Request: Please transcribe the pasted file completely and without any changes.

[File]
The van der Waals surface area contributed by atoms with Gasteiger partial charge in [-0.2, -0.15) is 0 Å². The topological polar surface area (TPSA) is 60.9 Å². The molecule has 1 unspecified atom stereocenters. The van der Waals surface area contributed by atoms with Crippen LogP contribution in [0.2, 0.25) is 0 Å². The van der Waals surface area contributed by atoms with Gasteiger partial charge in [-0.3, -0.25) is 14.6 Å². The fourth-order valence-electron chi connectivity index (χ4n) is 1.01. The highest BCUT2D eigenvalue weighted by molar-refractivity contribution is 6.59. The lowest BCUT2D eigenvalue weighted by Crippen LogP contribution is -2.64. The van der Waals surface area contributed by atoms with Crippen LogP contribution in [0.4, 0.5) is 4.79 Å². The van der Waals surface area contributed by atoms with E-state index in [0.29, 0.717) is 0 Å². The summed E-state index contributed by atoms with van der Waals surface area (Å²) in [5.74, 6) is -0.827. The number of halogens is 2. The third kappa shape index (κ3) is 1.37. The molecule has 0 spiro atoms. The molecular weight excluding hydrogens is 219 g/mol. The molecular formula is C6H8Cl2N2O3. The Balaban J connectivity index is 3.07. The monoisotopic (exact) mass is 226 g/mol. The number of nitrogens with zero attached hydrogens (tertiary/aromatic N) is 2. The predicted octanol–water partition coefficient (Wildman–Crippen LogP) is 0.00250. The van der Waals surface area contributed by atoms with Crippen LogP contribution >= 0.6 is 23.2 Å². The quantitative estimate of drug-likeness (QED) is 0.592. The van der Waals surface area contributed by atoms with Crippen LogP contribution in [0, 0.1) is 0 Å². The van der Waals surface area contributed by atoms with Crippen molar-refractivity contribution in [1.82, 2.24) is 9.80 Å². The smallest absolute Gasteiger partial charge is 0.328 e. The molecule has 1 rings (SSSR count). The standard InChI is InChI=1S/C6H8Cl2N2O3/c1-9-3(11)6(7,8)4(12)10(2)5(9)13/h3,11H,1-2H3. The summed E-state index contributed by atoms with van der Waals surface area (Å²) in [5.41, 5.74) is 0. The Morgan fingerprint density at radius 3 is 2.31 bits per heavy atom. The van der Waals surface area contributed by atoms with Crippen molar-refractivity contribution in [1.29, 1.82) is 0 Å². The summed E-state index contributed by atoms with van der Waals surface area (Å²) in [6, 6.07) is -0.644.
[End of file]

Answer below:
The van der Waals surface area contributed by atoms with Gasteiger partial charge in [-0.2, -0.15) is 0 Å². The topological polar surface area (TPSA) is 60.9 Å². The molecule has 1 unspecified atom stereocenters. The van der Waals surface area contributed by atoms with Crippen LogP contribution in [0.2, 0.25) is 0 Å². The van der Waals surface area contributed by atoms with Gasteiger partial charge in [-0.3, -0.25) is 14.6 Å². The fourth-order valence-electron chi connectivity index (χ4n) is 1.01. The highest BCUT2D eigenvalue weighted by molar-refractivity contribution is 6.59. The lowest BCUT2D eigenvalue weighted by Crippen LogP contribution is -2.64. The van der Waals surface area contributed by atoms with Crippen LogP contribution in [0.4, 0.5) is 4.79 Å². The van der Waals surface area contributed by atoms with E-state index in [0.29, 0.717) is 0 Å². The summed E-state index contributed by atoms with van der Waals surface area (Å²) in [5.74, 6) is -0.827. The number of halogens is 2. The third kappa shape index (κ3) is 1.37. The molecule has 0 spiro atoms. The molecular weight excluding hydrogens is 219 g/mol. The molecular formula is C6H8Cl2N2O3. The Balaban J connectivity index is 3.07. The monoisotopic (exact) mass is 226 g/mol. The number of nitrogens with zero attached hydrogens (tertiary/aromatic N) is 2. The predicted octanol–water partition coefficient (Wildman–Crippen LogP) is 0.00250. The van der Waals surface area contributed by atoms with Crippen LogP contribution >= 0.6 is 23.2 Å². The quantitative estimate of drug-likeness (QED) is 0.592. The van der Waals surface area contributed by atoms with Crippen LogP contribution in [0, 0.1) is 0 Å². The van der Waals surface area contributed by atoms with Crippen molar-refractivity contribution in [1.82, 2.24) is 9.80 Å². The smallest absolute Gasteiger partial charge is 0.328 e. The molecule has 1 rings (SSSR count). The standard InChI is InChI=1S/C6H8Cl2N2O3/c1-9-3(11)6(7,8)4(12)10(2)5(9)13/h3,11H,1-2H3. The summed E-state index contributed by atoms with van der Waals surface area (Å²) in [5.41, 5.74) is 0. The Morgan fingerprint density at radius 3 is 2.31 bits per heavy atom. The van der Waals surface area contributed by atoms with Crippen molar-refractivity contribution in [1.29, 1.82) is 0 Å². The summed E-state index contributed by atoms with van der Waals surface area (Å²) in [6, 6.07) is -0.644.